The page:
ISSN (Print) - 0012-9976 | ISSN (Online) - 2349-8846

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A Well-Intentioned Budget

The Budget for 2001-2002 is certainly not wanting in terms of good intentions and a thrust in the right directions. The main question is whether these intentions are likely to be translated into reality.

Union finance minister, Yashwant Sinha, deserves to be congratulated for his forward-looking, growth-oriented and reformist budget. The budget is certainly not wanting in terms of good intentions and a thrust in the right directions. The main question is whether these intentions are likely to be translated into reality. The finance minister should also have appropriately addressed a few more important concerns which have a large bearing on future growth prospects and the quality of life in the country.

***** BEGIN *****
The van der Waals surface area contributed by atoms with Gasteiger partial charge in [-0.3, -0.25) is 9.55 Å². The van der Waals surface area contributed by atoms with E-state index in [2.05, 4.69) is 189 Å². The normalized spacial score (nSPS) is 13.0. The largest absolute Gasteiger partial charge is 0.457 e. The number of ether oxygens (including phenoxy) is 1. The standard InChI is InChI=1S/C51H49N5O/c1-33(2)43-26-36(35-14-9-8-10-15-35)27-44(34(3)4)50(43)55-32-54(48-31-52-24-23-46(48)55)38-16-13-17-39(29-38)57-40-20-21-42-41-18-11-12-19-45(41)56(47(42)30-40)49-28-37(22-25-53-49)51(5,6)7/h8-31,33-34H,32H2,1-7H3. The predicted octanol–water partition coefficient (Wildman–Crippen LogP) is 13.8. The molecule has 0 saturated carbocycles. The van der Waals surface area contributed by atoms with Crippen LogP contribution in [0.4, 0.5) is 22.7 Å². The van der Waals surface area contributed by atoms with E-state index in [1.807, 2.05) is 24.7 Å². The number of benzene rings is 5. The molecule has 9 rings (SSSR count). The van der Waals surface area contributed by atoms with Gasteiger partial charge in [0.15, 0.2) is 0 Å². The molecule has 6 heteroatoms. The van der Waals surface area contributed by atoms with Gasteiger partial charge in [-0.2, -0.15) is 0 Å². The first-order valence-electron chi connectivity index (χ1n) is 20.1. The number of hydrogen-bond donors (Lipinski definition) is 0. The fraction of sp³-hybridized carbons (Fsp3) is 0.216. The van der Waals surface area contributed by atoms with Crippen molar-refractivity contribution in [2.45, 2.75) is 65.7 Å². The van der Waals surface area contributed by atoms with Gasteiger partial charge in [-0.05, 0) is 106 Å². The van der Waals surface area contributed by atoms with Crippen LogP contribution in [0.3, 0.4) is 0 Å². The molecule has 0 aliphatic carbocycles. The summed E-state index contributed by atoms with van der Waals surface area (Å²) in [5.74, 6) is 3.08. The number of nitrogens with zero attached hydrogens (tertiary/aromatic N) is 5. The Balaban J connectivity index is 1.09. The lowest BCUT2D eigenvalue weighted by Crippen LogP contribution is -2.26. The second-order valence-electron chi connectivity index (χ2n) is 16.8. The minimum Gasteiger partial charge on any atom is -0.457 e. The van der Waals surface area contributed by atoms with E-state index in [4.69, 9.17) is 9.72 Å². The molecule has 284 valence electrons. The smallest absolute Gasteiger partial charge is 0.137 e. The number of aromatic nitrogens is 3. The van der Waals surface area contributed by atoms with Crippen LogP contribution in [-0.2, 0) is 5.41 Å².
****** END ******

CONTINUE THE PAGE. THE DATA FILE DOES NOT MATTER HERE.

The budget takes credit for the fact that, for the first time in many years, the fiscal deficit target fixed at 5.1 per cent in the Budget for 2000-2001 has indeed been achieved. However, the combined fiscal deficit of the states and the centre continues at about 10 per cent of the GDP. It is unfortunate that the state government budgets do not attract even a fraction of the public attention that the central budget does. But the trends in respect of resource mobilisation and fiscal deficits in the state budgets presented so far are unnerving. The figure of 10 per cent referred to above does not include the large fiscal deficit of urban local bodies brought out in the report of the Eleventh Finance Commission. A recent study shows that if the deficits of local bodies are also counted, the total deficit may be over 15 per cent of GDP.1

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